Van Boening is a three-time VNEA national amateur eight-ball champion. In 2007, he lost to Dennis Orcollo. Days he dominated the inaugural World Ten-ball Championship to become the first-ever world champion in that discipline of pool. Shane has been declared by some as the next-in-line and heir-apparent to the throne of being the best Pool player in the US by Inside POOL Magazine. Van Boening captured the hot seat in the World Summit of Pool on June 16, 2007, giving 2004 WPA Men's World Nine-ball Champion Alex "the Lion" Pagulayan an 11–4 defeat; the last day, all matches were shortened races to 7 because they were being recorded by ESPN. Alex Pagulayan plowed through Francisco Bustamante and Warren Kiamco and faced Van Boening in the final. Despite Pagulayan leading 4-1, Van Boening recovered to tie the score 5-5 before veteran Pagulayan won the next two games to claim the victory, 7 to 5; the Billiards Congress of America Pool League owner Mark Griffin recognized his talent and decided in 2007 to sponsor him as he advances his professional career.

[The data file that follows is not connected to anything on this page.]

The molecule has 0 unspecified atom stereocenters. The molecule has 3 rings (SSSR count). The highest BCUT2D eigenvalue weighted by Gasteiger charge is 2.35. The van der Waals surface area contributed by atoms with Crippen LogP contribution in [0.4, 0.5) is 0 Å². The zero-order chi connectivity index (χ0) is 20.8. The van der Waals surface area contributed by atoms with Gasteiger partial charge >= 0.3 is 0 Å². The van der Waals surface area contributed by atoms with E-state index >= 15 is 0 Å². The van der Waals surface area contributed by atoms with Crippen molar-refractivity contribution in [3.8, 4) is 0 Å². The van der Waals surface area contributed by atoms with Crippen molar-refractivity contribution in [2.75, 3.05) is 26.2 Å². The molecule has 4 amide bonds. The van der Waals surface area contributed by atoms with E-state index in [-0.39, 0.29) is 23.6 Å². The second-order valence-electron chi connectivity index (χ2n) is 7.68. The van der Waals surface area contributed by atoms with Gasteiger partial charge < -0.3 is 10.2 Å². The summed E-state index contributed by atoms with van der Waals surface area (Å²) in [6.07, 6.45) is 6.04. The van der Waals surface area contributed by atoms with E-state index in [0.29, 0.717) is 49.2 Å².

On October 20, 2007, he won the 2007 US Open Nine-ball Championship, defeating Filipino Champion Ronnie Alcano in the finals, 13–10. Van Boening remained undefeated in the double-elimination format of the championship, held in Chesapeake, Virginia. At the Reno Open Nine-ball Championship, held on December 9, 2007, Van Boening and Johnny Archer were in the double-elimination finals. Archer was up to that point undefeated, Van Boening had to beat Archer twice; as a capstone to his record year, for 2007 he was declared the male Player of the Year by all three of the major pool publications, Billiards Digest, Pool & Billiard Magazine, InsidePOOL Magazine, ranked #11 in the P&B "Fans' Top 20 Favorite Players" poll for that year. U. S. Open Championship 8-Ball Championships 9-Ball Championships US Open 10 Ball Championship One Pocket Bank Pool Championship World Cup of Pool - With Rodney Morris US Bar Table Championship 10-Ball Division 8-Ball Division 9 Ball Division Mosconi Cup Derby City Classic 9-Ball Division Master of the Table World Pool Masters "Shane Van Boening: Year in Review" – most current results and statistics for this player available at AZBilliards.com: The A to Z of Billiards and Pool, with links to previous years